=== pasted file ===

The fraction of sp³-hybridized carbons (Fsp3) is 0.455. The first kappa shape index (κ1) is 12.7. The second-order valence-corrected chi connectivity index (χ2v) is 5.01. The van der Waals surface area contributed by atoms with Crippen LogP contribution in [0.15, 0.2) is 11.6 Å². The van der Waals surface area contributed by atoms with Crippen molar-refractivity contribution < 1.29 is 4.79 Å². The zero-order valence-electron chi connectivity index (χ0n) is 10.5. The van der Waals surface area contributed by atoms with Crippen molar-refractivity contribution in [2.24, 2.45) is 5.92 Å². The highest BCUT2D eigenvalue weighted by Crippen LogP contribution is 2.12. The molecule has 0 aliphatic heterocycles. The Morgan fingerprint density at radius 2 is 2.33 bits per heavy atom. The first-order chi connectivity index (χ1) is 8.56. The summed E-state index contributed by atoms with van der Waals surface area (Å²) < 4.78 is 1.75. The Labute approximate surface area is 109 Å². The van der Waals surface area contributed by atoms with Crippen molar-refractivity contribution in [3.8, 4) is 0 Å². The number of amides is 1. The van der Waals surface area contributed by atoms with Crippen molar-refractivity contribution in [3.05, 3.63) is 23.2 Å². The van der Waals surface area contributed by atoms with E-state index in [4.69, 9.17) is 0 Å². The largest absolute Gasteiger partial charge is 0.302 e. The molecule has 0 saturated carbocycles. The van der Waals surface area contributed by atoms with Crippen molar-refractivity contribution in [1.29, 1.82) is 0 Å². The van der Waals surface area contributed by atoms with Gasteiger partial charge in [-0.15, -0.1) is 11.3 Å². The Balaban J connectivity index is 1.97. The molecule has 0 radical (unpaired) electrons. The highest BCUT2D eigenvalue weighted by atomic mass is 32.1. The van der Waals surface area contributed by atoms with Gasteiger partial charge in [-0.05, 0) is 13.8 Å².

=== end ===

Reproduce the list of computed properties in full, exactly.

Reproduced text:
The fraction of sp³-hybridized carbons (Fsp3) is 0.455. The first kappa shape index (κ1) is 12.7. The second-order valence-corrected chi connectivity index (χ2v) is 5.01. The van der Waals surface area contributed by atoms with Crippen LogP contribution in [0.15, 0.2) is 11.6 Å². The van der Waals surface area contributed by atoms with Crippen molar-refractivity contribution < 1.29 is 4.79 Å². The zero-order valence-electron chi connectivity index (χ0n) is 10.5. The van der Waals surface area contributed by atoms with Crippen molar-refractivity contribution in [2.24, 2.45) is 5.92 Å². The highest BCUT2D eigenvalue weighted by Crippen LogP contribution is 2.12. The molecule has 0 aliphatic heterocycles. The Morgan fingerprint density at radius 2 is 2.33 bits per heavy atom. The first-order chi connectivity index (χ1) is 8.56. The summed E-state index contributed by atoms with van der Waals surface area (Å²) < 4.78 is 1.75. The Labute approximate surface area is 109 Å². The van der Waals surface area contributed by atoms with Crippen molar-refractivity contribution in [3.8, 4) is 0 Å². The number of amides is 1. The van der Waals surface area contributed by atoms with Crippen molar-refractivity contribution in [3.05, 3.63) is 23.2 Å². The van der Waals surface area contributed by atoms with E-state index in [4.69, 9.17) is 0 Å². The largest absolute Gasteiger partial charge is 0.302 e. The molecule has 0 saturated carbocycles. The van der Waals surface area contributed by atoms with Crippen molar-refractivity contribution in [1.29, 1.82) is 0 Å². The van der Waals surface area contributed by atoms with Gasteiger partial charge in [-0.15, -0.1) is 11.3 Å². The Balaban J connectivity index is 1.97. The molecule has 0 radical (unpaired) electrons. The highest BCUT2D eigenvalue weighted by atomic mass is 32.1. The van der Waals surface area contributed by atoms with Gasteiger partial charge in [-0.05, 0) is 13.8 Å².